Sunday, August 09, 2009

Is it Crowdsourcing or Shirking?

I stumbled across Cathy Davidson's blogpost, How To Crowdsource Grading, and I'm not quite sure how I feel about the method of grading she is about to try. You need to read the entire post but I'll summarize just a bit here. Cathy is seeking a more authentic method for grading her Duke University students.
Cathy says, "I can't think of a more meaningless, superficial, cynical way to evaluage learning in a class on a new modes of digital thinking (including rethinking evaluation) than by assigning a grade. It turns learning (which should be a deep pleasure, setting up for a lifetime of curiousity) into a crass competition."

She goes on to say that currently the goal for most students becomes to figure out what's the least amount of work they can do to get the best grade. She's convinced (and I don't think any educator would argue with this one) that most of the students are not taking personal pride or ownership in their work and will simply do the bare minimum that will earn the best grade. She is, therefore, turning the grading over to her students; thus crowdsourcing the grading of her course. She stresses that it is class peers that must deem each others' work satisfactory in order to receive grades:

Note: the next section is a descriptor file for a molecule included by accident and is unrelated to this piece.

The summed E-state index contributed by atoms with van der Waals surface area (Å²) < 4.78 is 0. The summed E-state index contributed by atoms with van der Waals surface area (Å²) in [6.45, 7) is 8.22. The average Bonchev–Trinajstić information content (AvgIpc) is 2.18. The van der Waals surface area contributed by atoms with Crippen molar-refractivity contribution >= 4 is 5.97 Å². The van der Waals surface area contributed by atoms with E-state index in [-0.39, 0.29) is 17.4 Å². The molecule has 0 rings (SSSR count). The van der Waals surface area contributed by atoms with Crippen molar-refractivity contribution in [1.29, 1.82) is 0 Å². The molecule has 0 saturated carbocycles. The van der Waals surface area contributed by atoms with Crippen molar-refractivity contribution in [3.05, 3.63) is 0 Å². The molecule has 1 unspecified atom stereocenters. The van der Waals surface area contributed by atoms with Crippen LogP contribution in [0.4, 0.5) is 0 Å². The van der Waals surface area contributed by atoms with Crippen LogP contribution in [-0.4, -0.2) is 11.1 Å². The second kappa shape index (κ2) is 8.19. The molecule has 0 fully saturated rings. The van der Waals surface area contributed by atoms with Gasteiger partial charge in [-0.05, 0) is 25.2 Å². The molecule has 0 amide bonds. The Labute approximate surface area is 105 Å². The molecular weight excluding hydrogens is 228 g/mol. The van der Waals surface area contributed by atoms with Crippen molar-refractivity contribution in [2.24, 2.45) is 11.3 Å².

"Since I already have structured my seminar (it worked brilliantly last year) so that two students lead us in every class, they can now also read all the class blogs (as they used to) and pass judgment on whether they are satisfactory. Thumbs up, thumbs down. If not, any student who wishes can revise. If you revise, you get the credit. End of story."

Now, let me first say that her course, This is Your Brain on the Internet, sounds fabulous. She has the students blogging, using wikis, Twittering, etc. and she offers options for those who feel they lack in "tech skills."

My problem is simply in one area. That is in her completely turning over the evaluation process to her students. Isn't it expected that her students are still learning and that she is the ultimate "expert" in her classroom? I'm all for students evaluating and offering collaborative critiques, but doesn't she have a responsibility to oversee that final decision on whether a student has satisfactorily mastered the criteria?